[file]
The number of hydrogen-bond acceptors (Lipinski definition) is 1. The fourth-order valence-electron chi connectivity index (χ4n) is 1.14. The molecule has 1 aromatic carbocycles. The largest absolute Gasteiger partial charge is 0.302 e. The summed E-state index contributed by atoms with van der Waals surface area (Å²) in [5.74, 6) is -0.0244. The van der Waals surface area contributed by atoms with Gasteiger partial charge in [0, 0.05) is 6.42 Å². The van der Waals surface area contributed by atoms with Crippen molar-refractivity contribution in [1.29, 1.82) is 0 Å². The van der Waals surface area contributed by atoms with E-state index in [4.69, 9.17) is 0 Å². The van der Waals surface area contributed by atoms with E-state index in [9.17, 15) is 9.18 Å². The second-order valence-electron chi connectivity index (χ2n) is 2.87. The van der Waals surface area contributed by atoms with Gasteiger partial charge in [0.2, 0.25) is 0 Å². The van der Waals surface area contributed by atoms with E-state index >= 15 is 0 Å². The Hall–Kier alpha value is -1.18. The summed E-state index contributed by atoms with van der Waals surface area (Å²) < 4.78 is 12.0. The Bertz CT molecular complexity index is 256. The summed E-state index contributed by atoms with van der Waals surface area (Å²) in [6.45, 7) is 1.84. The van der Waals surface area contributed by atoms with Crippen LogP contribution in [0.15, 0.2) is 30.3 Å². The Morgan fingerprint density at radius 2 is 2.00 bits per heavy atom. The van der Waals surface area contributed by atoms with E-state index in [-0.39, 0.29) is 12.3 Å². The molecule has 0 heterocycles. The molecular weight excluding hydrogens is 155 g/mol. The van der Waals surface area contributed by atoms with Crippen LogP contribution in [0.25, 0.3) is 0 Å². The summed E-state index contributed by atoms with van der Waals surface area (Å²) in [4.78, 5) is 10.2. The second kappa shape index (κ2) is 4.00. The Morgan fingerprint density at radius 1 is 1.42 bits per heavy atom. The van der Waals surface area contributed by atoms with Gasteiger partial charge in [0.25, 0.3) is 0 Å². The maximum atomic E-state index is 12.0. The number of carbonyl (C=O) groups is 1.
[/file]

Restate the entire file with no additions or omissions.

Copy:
The number of hydrogen-bond acceptors (Lipinski definition) is 1. The fourth-order valence-electron chi connectivity index (χ4n) is 1.14. The molecule has 1 aromatic carbocycles. The largest absolute Gasteiger partial charge is 0.302 e. The summed E-state index contributed by atoms with van der Waals surface area (Å²) in [5.74, 6) is -0.0244. The van der Waals surface area contributed by atoms with Gasteiger partial charge in [0, 0.05) is 6.42 Å². The van der Waals surface area contributed by atoms with Crippen molar-refractivity contribution in [1.29, 1.82) is 0 Å². The van der Waals surface area contributed by atoms with E-state index in [4.69, 9.17) is 0 Å². The van der Waals surface area contributed by atoms with E-state index in [9.17, 15) is 9.18 Å². The second-order valence-electron chi connectivity index (χ2n) is 2.87. The van der Waals surface area contributed by atoms with Gasteiger partial charge in [0.2, 0.25) is 0 Å². The van der Waals surface area contributed by atoms with E-state index >= 15 is 0 Å². The Hall–Kier alpha value is -1.18. The summed E-state index contributed by atoms with van der Waals surface area (Å²) < 4.78 is 12.0. The Bertz CT molecular complexity index is 256. The summed E-state index contributed by atoms with van der Waals surface area (Å²) in [6.45, 7) is 1.84. The van der Waals surface area contributed by atoms with Crippen LogP contribution in [0.15, 0.2) is 30.3 Å². The Morgan fingerprint density at radius 2 is 2.00 bits per heavy atom. The van der Waals surface area contributed by atoms with E-state index in [-0.39, 0.29) is 12.3 Å². The molecule has 0 heterocycles. The molecular weight excluding hydrogens is 155 g/mol. The van der Waals surface area contributed by atoms with Crippen LogP contribution in [0.25, 0.3) is 0 Å². The summed E-state index contributed by atoms with van der Waals surface area (Å²) in [4.78, 5) is 10.2. The second kappa shape index (κ2) is 4.00. The Morgan fingerprint density at radius 1 is 1.42 bits per heavy atom. The van der Waals surface area contributed by atoms with Gasteiger partial charge in [0.25, 0.3) is 0 Å². The maximum atomic E-state index is 12.0. The number of carbonyl (C=O) groups is 1.